MAX SHIERLAW AGAINST RNZ
Case Number: 2885
Council Meeting: MARCH 2020
Decision: Not Upheld
Publication: Radio NZ
Balance, Lack Of
Comment and Fact
 On 11 January 2020, RNZ published a story about a police raid on the home of Dieuwe de Boer, who police suspected of having an illegal firearm. The story and headline described Mr de Boer as a “far-right activist” and quoted a story he had written on Right Minds NZ, a website he co-founded, about the police search and the fact that nothing was found.
 There were two complaints and as both complaints were similar they will be considered together.
 Pascal Janse van Vuuren complained under Principle 1: Accuracy, Fairness and Balance, Principle 2: Comment and Fact, and Principle 7: Discrimination and Diversity. He complained about the use of the term “far-right” which he said was closely associated with “alt-right” and “by virtue of media association, white supremacy”. Mr Janse van Vuuren said he believed the headline was inaccurate and “given the nature of the article represents a real threat to freedom of speech in our democracy”. Mr de Boer was a conservative and right-wing, and while the complainant said he didn’t necessarily agree with his viewpoints, he should be free to speak his mind. Associating Mr de Boer with the alt-right and white supremacy was close to bullying and discriminatory.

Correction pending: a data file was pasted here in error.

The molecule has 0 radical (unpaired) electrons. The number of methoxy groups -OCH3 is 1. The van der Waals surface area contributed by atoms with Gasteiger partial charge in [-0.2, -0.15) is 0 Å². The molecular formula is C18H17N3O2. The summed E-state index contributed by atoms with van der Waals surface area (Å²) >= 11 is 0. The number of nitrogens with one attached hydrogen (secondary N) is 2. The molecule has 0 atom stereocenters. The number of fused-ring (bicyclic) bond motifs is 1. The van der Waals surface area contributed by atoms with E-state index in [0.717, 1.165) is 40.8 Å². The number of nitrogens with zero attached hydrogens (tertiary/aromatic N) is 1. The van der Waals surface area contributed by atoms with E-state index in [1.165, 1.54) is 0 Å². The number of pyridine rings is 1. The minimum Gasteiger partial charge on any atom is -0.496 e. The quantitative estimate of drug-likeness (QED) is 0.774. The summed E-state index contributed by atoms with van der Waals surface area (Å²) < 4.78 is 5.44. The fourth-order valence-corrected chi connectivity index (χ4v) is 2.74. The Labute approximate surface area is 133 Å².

Holding anti-immigration views did not qualify him as “far right”, Mr Janse van Vuuren said. In fact, anti-immigration views were just as predominant among those who would identify as “far left”. To characterise someone who holds right wing views as “far-right” set a dangerous precedent for shutting down “what is half our population’s political views”. Mr Janse van Vuuren added: “To further try to smear him inaccurately as a white supremacist is a slur that should not be allowed to stand.”
 Max Shierlaw also complained under Principles 1 and 4 about the use of the term “far-right”. Mr de Boer was a Christian, a conservative, a family man and supports gun ownership, he said. That did not make him a “far-right activist”, a term more properly used for neo-Nazis and racists, which Mr de Boer was not.
 RNZ responded that although it did not believe the “far-right activist” description was incorrect, even if it was, this would not have been of any significance because the main thrust of the article was not Mr de Boer’s political views but a story about a police raid on his home. “Earlier decisions have indicated that inaccuracies in the story can be allowed for or admitted without a complaint being upheld if the audience’s understanding of the issue at hand is not affected by the inaccuracy.”
 However RNZ stood by its decision to use the term “far-right” to describe Mr de Boer, because of his published views on topics such as immigration. Other media had used the description. Mr de Boer had agreed with some aspects of the Christchurch mosque shooter’s manifesto and expressed a degree of sympathy for the great replacement theory. He had opposed the UN Compact on Migration and written extensively on his opposition to Islam, including describing it as “fundamentally incompatible with Western values and culture”. This led RNZ to decide that it was reasonable to describe him as “far right”.